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The Salt: Beckerman’s retirement and the end of an era

Beckerman’s retirement ends the on-field career of a club-defining player.

MLS: NOV 22 MLS Cup 2009 - Galaxy v Real Salt Lake Photo by Andy Mead/YCJ/Icon SMI/Corbis/Icon Sportswire via Getty Images

With the news today that Kyle Beckerman has retired, I am left reflecting on an era of Real Salt Lake that we have now completely exited — an era that was the hope we clung to, year after year.

11 years after our MLS Cup win in Seattle, and seven years after our MLS Cup loss in Sporting Kansas City, Beckerman’s retirement announces that end somewhat forcefully.

But when we discuss ‘eras’ at Real Salt Lake, I suspect we should separate them somewhat. I propose the following:

  • 2005 to 2007: The rough, early years — we were inescapably bad in what was a sputtering start to our life as a club.
  • 2008 to 2013: The good years — these started with the first full season under Jason Kreis, and they ended with the last season under Jason Kreis, but I would actually argue that it was not Kreis that ended this period. This period ended when Dave Checketts sold the club under somewhat odd circumstances (blind bids, MLS control — it was weird.)
  • 2014 to 2020: The decline years — these started pretty well, but year after year, we got worse (with momentary blips) and we learned our ownership and business structure was simply aiming to “make the playoffs.” It has not been great.

Beckerman’s time at Real Salt Lake kept the hope of the second era alive, but it was interminably beset by the threats of the third. Beckerman’s care and passion was alive and visible for many of those years, and he found ways to channel that off the field — but the team around him degraded, his fellow second-era-teammates retired, and he was the last of that bygone era.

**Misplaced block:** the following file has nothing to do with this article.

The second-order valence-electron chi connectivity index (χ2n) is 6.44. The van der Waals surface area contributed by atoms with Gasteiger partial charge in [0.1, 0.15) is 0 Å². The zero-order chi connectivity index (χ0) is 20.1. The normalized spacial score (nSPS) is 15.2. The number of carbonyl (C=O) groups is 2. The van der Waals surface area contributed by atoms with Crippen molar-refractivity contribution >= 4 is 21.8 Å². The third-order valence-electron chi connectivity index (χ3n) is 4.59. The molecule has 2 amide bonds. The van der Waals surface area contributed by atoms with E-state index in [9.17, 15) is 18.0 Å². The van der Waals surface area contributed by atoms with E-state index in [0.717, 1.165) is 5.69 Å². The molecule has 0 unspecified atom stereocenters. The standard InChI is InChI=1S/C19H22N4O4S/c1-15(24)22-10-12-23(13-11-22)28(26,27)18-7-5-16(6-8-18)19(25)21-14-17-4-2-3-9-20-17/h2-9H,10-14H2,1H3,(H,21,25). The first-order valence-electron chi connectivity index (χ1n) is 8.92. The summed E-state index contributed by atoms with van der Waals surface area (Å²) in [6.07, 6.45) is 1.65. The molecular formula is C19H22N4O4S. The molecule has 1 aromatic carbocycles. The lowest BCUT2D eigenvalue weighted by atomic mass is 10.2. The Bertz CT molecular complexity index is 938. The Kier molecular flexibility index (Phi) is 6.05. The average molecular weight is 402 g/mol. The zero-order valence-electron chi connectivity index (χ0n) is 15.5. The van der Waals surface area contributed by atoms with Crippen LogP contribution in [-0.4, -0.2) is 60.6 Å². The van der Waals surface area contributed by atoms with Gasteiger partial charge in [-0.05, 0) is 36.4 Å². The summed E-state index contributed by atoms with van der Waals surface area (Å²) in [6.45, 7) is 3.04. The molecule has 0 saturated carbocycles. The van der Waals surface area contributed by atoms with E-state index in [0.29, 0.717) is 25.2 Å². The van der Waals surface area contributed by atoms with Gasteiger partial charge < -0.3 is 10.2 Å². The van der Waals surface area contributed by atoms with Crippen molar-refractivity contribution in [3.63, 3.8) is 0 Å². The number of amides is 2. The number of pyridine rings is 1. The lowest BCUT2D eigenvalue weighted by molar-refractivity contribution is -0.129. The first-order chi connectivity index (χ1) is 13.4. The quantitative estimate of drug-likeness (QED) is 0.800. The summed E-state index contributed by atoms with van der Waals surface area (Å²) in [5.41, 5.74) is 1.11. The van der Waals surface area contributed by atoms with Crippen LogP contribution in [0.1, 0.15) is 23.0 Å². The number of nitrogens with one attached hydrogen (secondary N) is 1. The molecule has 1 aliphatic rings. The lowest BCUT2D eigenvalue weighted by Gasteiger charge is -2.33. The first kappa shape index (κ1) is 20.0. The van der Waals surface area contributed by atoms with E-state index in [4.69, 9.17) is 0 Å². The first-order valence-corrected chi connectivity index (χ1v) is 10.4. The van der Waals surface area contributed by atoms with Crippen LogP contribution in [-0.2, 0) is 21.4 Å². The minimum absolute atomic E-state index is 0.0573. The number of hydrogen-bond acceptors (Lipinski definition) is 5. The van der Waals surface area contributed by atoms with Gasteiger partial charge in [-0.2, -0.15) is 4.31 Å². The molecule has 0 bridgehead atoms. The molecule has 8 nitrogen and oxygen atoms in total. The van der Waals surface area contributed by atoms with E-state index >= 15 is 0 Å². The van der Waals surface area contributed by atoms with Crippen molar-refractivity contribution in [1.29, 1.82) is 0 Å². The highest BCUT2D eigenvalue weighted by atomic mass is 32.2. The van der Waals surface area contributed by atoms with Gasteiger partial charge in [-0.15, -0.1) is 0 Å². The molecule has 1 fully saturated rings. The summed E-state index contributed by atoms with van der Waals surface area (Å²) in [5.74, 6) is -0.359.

There is no mistaking Beckerman’s importance at Real Salt Lake. His days at the base of the midfield anchored our style of play. It enabled the uniqueness of the diamond. That second era was only possible because Beckerman willed it into being alongside his colleagues.

One remembers that will coming into effect in 2014, when Kyle Beckerman made the U.S. National Team roster for the World Cup. (One also remembers him being benched against Belgium for Geoff Cameron in one of the worst tactical moves in Jurgen Klinsmann’s spotted coaching history.) It underscores Beckerman’s influence, and it emphasizes that he and others kept that second-era momentum alive.

For 13 years, Kyle Beckerman served as our captain. He defined who we were: A team that was as defiant as it was talented — a team that didn’t need a big-name star to compete at the top of the league. We did things differently than other teams, and it was part of our calling card. We weren’t just another MLS team — we were not what we have become.

The end to Beckerman’s playing career does not have to mean the end of that second, most powerful era. It does now, but it needn’t in perpetuity. A return to the coaching staff at the right time should be in order, and it should be on his terms and with the ability to influence the team. I don’t know if that’s now, but I am hopeful that it’s sooner rather than later.

Beckerman has made his home in Utah. He has given back to the people of Utah in ways immeasurable. We have been honored by his presence, and with any luck, he can help lead us into a fourth era — one, I hope, that returns us to a state of glory.